Jennings in trouble

23 February 2015

This is not a newly discovered adventure of the fictional schoolboy at Linbury Court preparatory school, as might have been written by the late Anthony Buckeridge, but a reference to one of our two surviving Victorian water closets supplied by George Jennings. In the first image Mick Woolley, our versatile contract plumber, and Bob Hayter, our also versatile joiner who is a member of our Works Department, stand over the WC after replacing a leaking valve and replacing perforated lead piping, which was allowing wastewater to leak through the ceiling of the Red Hall below.


George Jennings is best known for supplying the WC's for the Great Exhibition in the Crystal Palace in Kensington Gardens in 1851, where they were the first public conveniences. Over 800,000 people paid a penny to use them and started the expression "spend a penny". He was a successful sanitary engineer, and his family firm lasted until 1967.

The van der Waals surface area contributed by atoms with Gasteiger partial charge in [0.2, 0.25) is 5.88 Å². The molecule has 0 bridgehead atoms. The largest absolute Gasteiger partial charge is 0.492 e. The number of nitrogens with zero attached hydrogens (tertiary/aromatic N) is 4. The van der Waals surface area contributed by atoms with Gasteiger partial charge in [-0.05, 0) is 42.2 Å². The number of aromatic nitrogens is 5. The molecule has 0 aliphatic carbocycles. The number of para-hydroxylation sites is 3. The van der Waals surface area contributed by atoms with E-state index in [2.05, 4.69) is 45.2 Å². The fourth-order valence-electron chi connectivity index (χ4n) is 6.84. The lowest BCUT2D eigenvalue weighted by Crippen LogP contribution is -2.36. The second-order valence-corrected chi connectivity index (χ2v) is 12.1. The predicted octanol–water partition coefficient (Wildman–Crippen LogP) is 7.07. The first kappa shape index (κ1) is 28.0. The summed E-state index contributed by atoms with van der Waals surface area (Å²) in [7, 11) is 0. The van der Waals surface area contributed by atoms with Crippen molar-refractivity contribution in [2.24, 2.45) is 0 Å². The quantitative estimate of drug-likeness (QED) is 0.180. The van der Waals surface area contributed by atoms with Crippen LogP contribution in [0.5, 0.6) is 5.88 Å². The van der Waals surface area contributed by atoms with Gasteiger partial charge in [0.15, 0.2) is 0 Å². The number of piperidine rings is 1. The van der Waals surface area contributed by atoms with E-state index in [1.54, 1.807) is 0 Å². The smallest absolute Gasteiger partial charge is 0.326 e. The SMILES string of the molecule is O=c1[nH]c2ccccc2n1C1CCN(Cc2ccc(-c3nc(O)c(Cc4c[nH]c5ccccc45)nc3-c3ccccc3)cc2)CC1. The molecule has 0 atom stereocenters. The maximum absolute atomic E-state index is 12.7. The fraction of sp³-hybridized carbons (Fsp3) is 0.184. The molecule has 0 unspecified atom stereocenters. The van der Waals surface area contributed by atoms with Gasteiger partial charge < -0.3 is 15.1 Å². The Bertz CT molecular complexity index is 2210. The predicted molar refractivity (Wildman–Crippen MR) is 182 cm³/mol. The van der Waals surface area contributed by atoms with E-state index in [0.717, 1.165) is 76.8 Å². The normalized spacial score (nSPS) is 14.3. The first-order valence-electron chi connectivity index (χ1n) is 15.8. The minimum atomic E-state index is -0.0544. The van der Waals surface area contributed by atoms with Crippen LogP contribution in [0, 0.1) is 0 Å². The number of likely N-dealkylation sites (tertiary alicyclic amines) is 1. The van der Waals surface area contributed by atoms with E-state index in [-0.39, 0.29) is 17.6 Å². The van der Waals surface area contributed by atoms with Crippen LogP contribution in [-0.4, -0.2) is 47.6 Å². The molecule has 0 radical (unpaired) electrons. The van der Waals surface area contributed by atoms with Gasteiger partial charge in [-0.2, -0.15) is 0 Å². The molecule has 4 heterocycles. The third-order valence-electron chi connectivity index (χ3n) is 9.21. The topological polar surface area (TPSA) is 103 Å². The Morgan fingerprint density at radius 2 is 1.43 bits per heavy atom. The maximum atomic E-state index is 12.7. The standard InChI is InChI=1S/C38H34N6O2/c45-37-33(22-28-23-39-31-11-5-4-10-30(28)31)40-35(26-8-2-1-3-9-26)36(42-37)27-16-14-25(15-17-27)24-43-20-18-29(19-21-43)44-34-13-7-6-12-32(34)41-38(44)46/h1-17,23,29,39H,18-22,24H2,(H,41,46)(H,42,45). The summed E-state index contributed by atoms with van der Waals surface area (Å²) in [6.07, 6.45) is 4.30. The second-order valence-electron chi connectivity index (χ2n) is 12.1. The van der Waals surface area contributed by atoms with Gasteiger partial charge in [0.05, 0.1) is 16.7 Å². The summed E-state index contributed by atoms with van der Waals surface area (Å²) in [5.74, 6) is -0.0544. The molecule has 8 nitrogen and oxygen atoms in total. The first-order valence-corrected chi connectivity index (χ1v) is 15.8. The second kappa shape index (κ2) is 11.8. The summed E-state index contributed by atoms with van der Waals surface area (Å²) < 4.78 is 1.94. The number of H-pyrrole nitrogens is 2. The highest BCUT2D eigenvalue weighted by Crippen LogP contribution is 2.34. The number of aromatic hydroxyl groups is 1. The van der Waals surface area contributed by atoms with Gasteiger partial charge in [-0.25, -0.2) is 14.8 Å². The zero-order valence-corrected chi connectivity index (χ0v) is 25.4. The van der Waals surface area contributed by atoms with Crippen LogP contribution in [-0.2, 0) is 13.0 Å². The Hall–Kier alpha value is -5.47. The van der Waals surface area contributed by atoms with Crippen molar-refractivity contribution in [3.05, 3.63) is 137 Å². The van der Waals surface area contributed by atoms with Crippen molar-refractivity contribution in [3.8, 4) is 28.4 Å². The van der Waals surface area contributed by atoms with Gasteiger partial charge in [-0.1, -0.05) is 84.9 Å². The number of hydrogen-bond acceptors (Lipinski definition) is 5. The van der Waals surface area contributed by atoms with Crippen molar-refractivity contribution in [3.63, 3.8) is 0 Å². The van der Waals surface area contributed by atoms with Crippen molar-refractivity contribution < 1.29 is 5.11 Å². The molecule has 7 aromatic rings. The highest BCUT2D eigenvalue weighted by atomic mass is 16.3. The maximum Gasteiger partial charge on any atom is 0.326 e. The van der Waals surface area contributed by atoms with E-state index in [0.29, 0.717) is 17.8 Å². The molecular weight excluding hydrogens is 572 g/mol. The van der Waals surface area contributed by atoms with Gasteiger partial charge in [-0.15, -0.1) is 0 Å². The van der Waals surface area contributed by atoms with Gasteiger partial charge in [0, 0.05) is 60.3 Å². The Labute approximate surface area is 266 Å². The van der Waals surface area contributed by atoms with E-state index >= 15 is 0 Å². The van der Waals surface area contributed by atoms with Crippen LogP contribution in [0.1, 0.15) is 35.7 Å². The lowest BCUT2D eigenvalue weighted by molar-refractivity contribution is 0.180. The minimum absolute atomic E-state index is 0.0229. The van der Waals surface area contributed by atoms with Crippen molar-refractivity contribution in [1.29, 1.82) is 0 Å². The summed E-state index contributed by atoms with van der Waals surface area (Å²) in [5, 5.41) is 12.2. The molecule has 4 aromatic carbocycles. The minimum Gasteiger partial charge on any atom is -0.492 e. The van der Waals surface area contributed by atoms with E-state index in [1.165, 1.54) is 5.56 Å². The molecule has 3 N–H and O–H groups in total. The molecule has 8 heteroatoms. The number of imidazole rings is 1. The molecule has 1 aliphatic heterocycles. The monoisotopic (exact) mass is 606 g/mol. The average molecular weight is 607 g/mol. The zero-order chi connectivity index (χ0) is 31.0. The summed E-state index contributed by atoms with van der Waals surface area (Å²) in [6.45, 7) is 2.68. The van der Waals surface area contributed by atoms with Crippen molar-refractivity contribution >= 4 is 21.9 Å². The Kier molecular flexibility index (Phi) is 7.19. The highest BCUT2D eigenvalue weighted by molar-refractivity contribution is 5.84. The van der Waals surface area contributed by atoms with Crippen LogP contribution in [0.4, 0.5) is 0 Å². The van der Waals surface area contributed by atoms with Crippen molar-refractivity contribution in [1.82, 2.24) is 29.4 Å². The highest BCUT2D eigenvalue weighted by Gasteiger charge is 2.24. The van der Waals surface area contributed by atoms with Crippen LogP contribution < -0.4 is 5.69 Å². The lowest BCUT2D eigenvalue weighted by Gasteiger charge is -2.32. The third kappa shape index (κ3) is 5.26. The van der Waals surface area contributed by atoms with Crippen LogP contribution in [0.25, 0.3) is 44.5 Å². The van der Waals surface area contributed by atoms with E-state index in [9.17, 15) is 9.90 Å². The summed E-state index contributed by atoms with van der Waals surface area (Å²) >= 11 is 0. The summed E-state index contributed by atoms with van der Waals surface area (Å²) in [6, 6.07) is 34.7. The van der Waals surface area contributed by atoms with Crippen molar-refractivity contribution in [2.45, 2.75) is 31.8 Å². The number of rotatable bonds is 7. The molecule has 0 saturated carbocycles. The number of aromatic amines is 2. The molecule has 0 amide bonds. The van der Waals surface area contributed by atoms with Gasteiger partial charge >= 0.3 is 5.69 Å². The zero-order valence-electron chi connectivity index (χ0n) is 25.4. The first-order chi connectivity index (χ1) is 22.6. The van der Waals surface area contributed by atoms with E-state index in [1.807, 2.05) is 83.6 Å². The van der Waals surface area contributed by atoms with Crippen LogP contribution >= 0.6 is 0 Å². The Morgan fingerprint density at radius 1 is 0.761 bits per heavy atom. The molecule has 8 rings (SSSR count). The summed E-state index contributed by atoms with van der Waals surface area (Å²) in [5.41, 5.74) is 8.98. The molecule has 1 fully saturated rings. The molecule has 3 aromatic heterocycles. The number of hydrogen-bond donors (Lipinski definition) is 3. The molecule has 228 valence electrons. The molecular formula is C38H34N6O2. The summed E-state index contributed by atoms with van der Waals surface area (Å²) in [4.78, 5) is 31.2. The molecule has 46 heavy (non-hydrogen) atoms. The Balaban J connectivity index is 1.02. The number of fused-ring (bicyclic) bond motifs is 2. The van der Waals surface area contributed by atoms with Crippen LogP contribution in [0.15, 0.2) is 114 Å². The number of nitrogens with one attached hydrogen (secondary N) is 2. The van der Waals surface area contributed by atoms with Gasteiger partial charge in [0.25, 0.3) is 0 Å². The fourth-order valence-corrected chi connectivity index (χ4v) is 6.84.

In the second image, a more detailed view of the WC is shown, with the patent valve on the left.
This one had a leather diaphragm, which had hardened over the years, cracked and started leaking water into the pan. After the valve was removed, I sent the valve for restoration to Phil Jefferies of Heritage Foot Pumps, Stafford, a business which has now sadly closed. In the meantime, Mick & Bob managed to find the leaking waste pipe, removed it after some difficulty and replace it with a modern plastic one. I was surprised that an original lead pipe would have leaked, but the final image shows the holes, which Mick blames on the use of modern cleaning agents.

The Jennings with its fine mahogany surround is now back in working order, a tribute to a fine Victorian sanitary engineer and to the skill and persistence of Mick & Bob. It remains an attractive-and convenient-feature of the castle.

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